About 500 workers are on the job site these days, working to complete, by early next year, the modernistic building of steel and glass resembling a curving sail.
The building consists of a seven-story tower with patient beds and a four-story center for diagnosis and medical operations connected by a light-filled atrium.
The complex is resistant to hurricanes and earthquakes.
Its windows won't break in winds of 220 miles per hour, and the building is 15 feet above grade near Charleston's Ashley River, keeping it largely out of the way of a storm surge.
Gaps engineered into the building allow it to move as much as 16 inches should an earthquake occur, said Dennis Frazier, the hospital's facilities administrator.
Inside are separate hallways for moving patients to operating rooms so they aren't wheeled down public hallways, reducing the risk of infection. Corian, which many people use for kitchen countertops, has been installed on the walls of operating rooms, allowing for better cleaning and a reduced threat of infection.
Medical equipment is suspended from booms in the ceilings, meaning less clutter and allowing easy replacement with new technology. Panels at the ends of the building can be removed to allow large equipment into the operating rooms.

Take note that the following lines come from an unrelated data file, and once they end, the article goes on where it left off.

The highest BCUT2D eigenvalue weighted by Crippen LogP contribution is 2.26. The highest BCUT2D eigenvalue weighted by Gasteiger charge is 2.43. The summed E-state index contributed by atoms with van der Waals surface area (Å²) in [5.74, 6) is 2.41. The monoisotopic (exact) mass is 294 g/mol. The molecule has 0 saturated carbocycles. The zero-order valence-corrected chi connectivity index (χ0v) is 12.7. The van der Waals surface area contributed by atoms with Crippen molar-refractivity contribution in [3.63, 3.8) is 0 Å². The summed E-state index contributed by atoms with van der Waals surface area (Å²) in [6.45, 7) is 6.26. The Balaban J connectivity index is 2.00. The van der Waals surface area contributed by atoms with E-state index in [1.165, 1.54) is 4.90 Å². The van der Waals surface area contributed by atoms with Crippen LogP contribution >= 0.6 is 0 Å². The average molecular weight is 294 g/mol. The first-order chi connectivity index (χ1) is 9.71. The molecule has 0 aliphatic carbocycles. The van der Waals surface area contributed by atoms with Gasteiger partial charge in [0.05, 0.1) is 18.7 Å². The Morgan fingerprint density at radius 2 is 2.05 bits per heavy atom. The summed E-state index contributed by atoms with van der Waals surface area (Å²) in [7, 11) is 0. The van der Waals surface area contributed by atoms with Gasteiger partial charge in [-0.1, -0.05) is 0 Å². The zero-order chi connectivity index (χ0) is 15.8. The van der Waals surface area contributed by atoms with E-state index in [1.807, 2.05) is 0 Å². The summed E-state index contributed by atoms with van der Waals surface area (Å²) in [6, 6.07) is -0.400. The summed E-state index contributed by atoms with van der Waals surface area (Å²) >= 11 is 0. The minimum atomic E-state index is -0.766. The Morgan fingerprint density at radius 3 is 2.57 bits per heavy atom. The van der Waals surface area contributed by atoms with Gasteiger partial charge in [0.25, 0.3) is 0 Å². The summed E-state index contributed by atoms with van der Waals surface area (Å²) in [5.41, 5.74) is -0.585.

The new hospital will have 156 beds to treat patients with cardiac and digestive diseases, adding to about 600 beds in nearby MUSC medical facilities.
The plan is to expand the new hospital in phases to eventually replace MUSC Medical Center, which was built in the 1950s. MUSC has 600 students and employs about 11,000.
The investment will easily surpass $1 billion, said MUSC President Raymond Greenberg. He said the initial plan was to expand over two decades, but recent thinking has been to do it sooner to keep costs down.
"When people look at this hospital, they think it's the Medical University of South Carolina and therefore tax dollars paid for it," he said. "There's not one nickel of tax money."
Dr. Greenberg said it is being paid for by revenues from taking care of patients.
The hospital building cost about $275 million, but add the medical equipment and infrastructure, including a power plant, and the cost approaches $400 million. The overall project ranks among the most expensive in state history. The $632 million Ravenel Bridge opened two years ago across the Cooper River.